An ongoing epic journey through the Mongol invasion of Europe, as seen only on your computer, tablet, or phone.
Stewart and Colbert highlight books that are either new and relevant to the news of the day or just plain fascinating in some way. The short, humorous conversations key in on the most interesting elements of the books, and the authors usually have just enough time to make their case and whet my appetite for more.
A review of Kip Fulbeck's latest photo book, Mixed: Portraits of Multiracial Kids, and Spork, a picture book about being biracial with a discouraging message.
James Frey is hunting for victims in MFA programs, filling the eyes of writers hungry for publication with false visions of Hollywood and big checks.
As for the bookstore, I see it going the way of the record store sometime in the next decade or two: boutique and antique shops catering to collectors and enthusiasts. The era of the big box book store will end.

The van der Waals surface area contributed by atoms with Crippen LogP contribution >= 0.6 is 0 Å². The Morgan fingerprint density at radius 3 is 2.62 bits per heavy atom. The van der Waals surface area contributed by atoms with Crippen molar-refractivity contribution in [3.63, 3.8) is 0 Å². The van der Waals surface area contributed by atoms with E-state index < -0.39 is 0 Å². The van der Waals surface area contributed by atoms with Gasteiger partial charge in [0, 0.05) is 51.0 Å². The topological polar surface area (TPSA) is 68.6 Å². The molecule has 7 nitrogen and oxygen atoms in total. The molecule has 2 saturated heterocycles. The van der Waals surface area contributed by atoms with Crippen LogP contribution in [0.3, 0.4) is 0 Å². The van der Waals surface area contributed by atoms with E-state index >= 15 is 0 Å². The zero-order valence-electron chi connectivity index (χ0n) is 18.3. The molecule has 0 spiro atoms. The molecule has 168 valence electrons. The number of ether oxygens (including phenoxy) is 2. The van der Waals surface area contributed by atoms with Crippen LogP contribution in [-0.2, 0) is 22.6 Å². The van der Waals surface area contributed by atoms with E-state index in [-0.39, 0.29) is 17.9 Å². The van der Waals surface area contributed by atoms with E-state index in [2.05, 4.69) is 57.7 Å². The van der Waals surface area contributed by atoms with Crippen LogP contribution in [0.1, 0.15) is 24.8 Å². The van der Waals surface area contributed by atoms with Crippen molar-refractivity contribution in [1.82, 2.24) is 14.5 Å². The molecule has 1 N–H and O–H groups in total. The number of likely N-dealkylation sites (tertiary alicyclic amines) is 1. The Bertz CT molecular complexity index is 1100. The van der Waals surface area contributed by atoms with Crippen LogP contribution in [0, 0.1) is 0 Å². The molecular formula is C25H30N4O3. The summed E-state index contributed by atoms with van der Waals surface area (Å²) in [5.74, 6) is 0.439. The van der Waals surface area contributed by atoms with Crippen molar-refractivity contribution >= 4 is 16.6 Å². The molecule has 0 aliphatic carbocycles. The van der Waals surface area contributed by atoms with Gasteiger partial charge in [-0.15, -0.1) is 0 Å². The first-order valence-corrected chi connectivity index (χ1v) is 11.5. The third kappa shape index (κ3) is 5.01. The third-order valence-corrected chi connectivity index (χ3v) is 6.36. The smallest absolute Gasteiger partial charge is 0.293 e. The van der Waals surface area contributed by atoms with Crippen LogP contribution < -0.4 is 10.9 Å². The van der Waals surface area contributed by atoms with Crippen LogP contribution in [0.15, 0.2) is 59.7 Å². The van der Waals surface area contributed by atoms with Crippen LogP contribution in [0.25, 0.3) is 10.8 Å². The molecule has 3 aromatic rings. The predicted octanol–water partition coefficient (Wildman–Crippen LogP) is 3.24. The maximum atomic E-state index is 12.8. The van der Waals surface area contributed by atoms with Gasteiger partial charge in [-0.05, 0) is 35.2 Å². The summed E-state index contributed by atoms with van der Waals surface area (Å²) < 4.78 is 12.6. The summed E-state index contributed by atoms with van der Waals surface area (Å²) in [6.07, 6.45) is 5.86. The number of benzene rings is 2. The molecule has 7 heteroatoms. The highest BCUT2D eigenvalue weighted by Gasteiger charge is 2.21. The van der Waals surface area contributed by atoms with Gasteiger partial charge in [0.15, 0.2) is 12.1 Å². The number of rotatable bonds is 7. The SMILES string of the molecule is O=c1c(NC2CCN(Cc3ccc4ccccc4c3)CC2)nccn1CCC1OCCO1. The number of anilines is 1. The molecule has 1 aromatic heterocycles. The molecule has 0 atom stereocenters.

Dystopias are the hot, newish trend in the teen world; they've become so popular they're bumping vampires down a few notches in the bestseller lists. But are they just a passing fad?
Author Laurie Halse Anderson talks about Speak, Wesley Scroggins and Banned Books Week, and the importance of talking about sexual assault with our kids.
Rumors about casting Katniss, the olive-skinned, grey-eyed heroine of the YA sensation The Hunger Games have been flying around the interwebs and one name, Chloe Moretz, keeps popping up. There’s just one problem: Moretz is fair, blonde, and has green eyes.
Celebrate Banned Books Week by speaking out: tell Wesley Scroggins that Laurie Halse Anderson's 'Speak' is not pornography.
The characters throughout are, for the most part, miserable, with the gay characters the most miserable of all.